BH3 Peptide Significantly Enhances Anticancer Activity of CPT-PEG Conjugate in Vitro. Toxicity of the proposed novel anticancer proapoptotic drug delivery system CPT-PEG-BH3 was studied in vitro using A2780 human ovarian carcinoma cells. The cells were incubated 24 h with CPT-PEG-BH3 conjugate. Free BH3, PEG, PEG-BH3 conjugate, free CPT, and CPT-PEG conjugate were used as controls. Free BH3 and PEG polymer were not toxic in concentrations used in this study. As seen from Fig. 3, bar 1, PEG-BH3 conjugate is relatively low in toxicity (high IC50 dose). Data show that conjugation of CPT with PEG polymer significantly (P < 0.05) increased its cytotoxicity compared with free drug (compare bars 3 and 2 in Fig. 3). However, complex CPT-PEG-BH3 conjugate demonstrated substantially (several orders of magnitude) higher cytotoxicity compared with both free CPT and CPT-PEG conjugate. Therefore, BH3 peptide considerably improved anticancer effectiveness of CPT alone and PEGylated camptothecin.
BH3 Peptide Substantially Enhances Antitumor Activity of CPT and CPT-PEG Conjugate in Vivo. To evaluate antitumor activity of the proposed DDS, we treated nude mice bearing xenografts of human ovarian carcinoma with CPT, CPT-PEG, and CPT-PEG-BH3. Control mice received equivalent dose of saline, free BH3, PEG, or PEG-BH3 conjugate. Tumor size was measured 6, 12, 18, 24, 36, 48, 72, and 96 h after the injection, and its decrease after the treatment was used as an indicator of antitumor activity. Free BH3 and PEG did not influence tumor growth (Fig. 4, curves 2 and 3). Although the PEG-BH3 possessed a slight antitumor activity, no statistically significant differences in tumor size were observed after the treatment of mice with PEG-BH3 (Fig. 4, compare curves 4 and 1). It was found that conjugation of CPT to PEG led to the increase in its antitumor activity (Fig. 4). Treatment of mice with CPT-PEG-BH3 conjugate decreased tumor size much more significantly (P < 0.05) compared with CPT and CPT-PEG (Fig. 4, curve 7). Therefore, BH3 peptide substantially enhances antitumor activity of CPT and CPT-PEG conjugate.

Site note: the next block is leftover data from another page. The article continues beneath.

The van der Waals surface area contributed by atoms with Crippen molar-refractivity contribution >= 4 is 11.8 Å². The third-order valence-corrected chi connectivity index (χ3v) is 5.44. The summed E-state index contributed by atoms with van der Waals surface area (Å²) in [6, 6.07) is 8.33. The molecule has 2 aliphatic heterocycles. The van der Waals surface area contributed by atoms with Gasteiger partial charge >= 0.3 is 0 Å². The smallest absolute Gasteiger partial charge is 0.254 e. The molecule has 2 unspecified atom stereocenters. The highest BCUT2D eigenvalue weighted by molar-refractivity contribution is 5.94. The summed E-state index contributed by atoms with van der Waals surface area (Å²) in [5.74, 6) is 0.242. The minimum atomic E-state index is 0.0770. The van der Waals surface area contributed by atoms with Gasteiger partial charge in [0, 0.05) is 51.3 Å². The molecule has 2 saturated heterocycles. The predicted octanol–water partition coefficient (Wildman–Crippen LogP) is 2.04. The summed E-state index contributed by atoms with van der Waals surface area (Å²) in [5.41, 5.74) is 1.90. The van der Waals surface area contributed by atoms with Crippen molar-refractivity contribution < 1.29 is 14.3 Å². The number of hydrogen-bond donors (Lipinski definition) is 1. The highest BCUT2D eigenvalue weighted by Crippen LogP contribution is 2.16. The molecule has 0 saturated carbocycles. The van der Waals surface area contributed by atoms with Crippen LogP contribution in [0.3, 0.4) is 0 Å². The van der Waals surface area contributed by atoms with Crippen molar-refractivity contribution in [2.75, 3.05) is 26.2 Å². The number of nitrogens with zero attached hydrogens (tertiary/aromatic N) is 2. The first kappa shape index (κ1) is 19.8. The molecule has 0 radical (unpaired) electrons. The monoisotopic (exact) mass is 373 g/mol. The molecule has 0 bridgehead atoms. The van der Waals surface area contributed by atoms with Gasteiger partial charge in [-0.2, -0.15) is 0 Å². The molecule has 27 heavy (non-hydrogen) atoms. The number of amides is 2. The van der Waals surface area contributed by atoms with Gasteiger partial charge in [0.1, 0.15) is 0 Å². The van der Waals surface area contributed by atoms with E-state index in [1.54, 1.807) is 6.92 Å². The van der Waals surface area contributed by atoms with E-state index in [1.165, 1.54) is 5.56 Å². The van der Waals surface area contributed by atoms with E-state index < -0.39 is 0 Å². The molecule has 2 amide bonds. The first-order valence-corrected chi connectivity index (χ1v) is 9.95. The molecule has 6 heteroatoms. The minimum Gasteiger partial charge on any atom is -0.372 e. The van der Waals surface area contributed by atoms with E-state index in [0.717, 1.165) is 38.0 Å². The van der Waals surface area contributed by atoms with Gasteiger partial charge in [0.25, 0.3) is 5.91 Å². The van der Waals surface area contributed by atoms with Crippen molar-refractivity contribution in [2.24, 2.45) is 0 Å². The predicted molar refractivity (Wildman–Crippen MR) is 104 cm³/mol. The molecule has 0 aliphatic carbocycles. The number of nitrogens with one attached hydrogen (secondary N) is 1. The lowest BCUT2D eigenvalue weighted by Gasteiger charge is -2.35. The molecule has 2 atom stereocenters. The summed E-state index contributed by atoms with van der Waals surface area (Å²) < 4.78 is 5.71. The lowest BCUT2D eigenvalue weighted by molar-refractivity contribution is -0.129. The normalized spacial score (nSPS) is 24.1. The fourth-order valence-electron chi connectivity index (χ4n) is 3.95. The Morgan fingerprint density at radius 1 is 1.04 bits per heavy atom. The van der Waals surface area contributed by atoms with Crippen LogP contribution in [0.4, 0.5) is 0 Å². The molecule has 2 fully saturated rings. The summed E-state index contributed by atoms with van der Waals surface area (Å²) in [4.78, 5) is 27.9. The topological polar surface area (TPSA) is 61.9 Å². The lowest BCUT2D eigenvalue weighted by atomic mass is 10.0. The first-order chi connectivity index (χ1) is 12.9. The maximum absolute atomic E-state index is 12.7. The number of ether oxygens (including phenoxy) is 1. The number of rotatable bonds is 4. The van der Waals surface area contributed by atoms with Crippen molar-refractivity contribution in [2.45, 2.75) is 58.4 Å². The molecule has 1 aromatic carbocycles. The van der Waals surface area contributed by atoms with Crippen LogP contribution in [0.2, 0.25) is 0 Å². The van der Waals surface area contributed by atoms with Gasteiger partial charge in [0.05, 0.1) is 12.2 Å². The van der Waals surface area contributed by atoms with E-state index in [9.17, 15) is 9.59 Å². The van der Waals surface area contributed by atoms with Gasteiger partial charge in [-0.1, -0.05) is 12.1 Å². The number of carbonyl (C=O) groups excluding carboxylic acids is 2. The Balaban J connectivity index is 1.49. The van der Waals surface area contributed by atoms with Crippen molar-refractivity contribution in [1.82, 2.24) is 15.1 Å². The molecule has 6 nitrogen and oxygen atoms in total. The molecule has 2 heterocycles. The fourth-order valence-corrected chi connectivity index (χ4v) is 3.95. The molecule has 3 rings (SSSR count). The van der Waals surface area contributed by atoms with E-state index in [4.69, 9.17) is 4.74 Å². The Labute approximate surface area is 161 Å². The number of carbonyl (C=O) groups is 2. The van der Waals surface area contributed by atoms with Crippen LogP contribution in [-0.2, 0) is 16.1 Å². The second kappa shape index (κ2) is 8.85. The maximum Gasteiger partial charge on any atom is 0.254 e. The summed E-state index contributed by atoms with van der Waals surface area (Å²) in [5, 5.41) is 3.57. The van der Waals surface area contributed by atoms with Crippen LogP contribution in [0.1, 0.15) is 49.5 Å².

BH3 Peptide Inhibits Antiapoptotic Defense and Enhances the Ability of CPT and CPT-PEG Conjugate to Activate Caspase-Dependent Signaling Pathways of Apoptosis in Tumor Cells. To evaluate the mechanisms of the enhancement of anticancer activity of CPT by BH3 peptide, we used tumor tissue homogenates to study the expression of genes encoding proteins BCL2 and BCLXL (the main player in cellular antiapoptotic defense), caspase 9 (the major initiator of proapoptotic signal), and caspase 3 (the main apoptosis executor). Free BH3 and PEG did not influence the expression of all the studied genes. A statistically significant decrease in the expression of BCL2 and BCLXL genes was observed after the incubation of cells with PEG-BH3 conjugate. This led to the small but statistically significant increase in the expression of caspases (Fig. 5, lane 4). The data obtained show that free CPT activated both proapoptotic caspase-dependent cellular signal and antiapoptotic defense by increasing the expression of BCL2, BCLXL, CASP9, and CASP3 genes encoding BCL2 and BCLXL proteins and caspase 9 and 3, respectively (Fig. 5, lane 5). Conjugation of CPT to PEG polymer led to more pronounced activation of all these genes (Fig. 5, lane 6). In contrast, complex CPT-PEG-BH3 substantially inhibited the expression of BCL2 and BCLXL mRNA. This led to further enhancement in the caspase-dependent cellular proapoptotic signal and overexpression of genes encoding caspase 3 and 9 and, therefore, increased apoptotic drive.
BH3 Peptide Significantly Increases Apoptosis Induction by CPT-PEG Conjugate in Tumor Cells. Direct measurement of apoptosis induction in the tumor tissue homogenates corroborates gene expression seen in Fig. 5. Apoptosis was analyzed by the measurement of the enrichment of histone-associated DNA fragments (mono- and oligonucleosomes) in homogenates of the tumor. Although statistically significant induction of apoptosis in tumor was observed after the treatment of mice with PEG-BH3 conjugate (on 27%) and free CPT (on 56%) (Fig. 6, bars 4 and 5) and more pronouncedly with CPT-PEG conjugate (Fig. 6, bar 6), an approximately 30-fold increase in apoptosis induction was recorded after the treatment with complex proapoptotic delivery system containing CPT-PEG-BH3 (Fig. 6, bar 7). Therefore, the inclusion of BH3 peptide in the drug delivery system significantly increases its proapoptotic activity. This observation is also supported by the data obtained using another independent method of apoptosis analysis. Fluorescent microscopy analysis of the TUNEL-labeled tissue samples also showed that the induction of apoptosis in tumor tissue was most distinctly observed after the treatment of mice with CPT-PEG-BH3 (Fig. 7).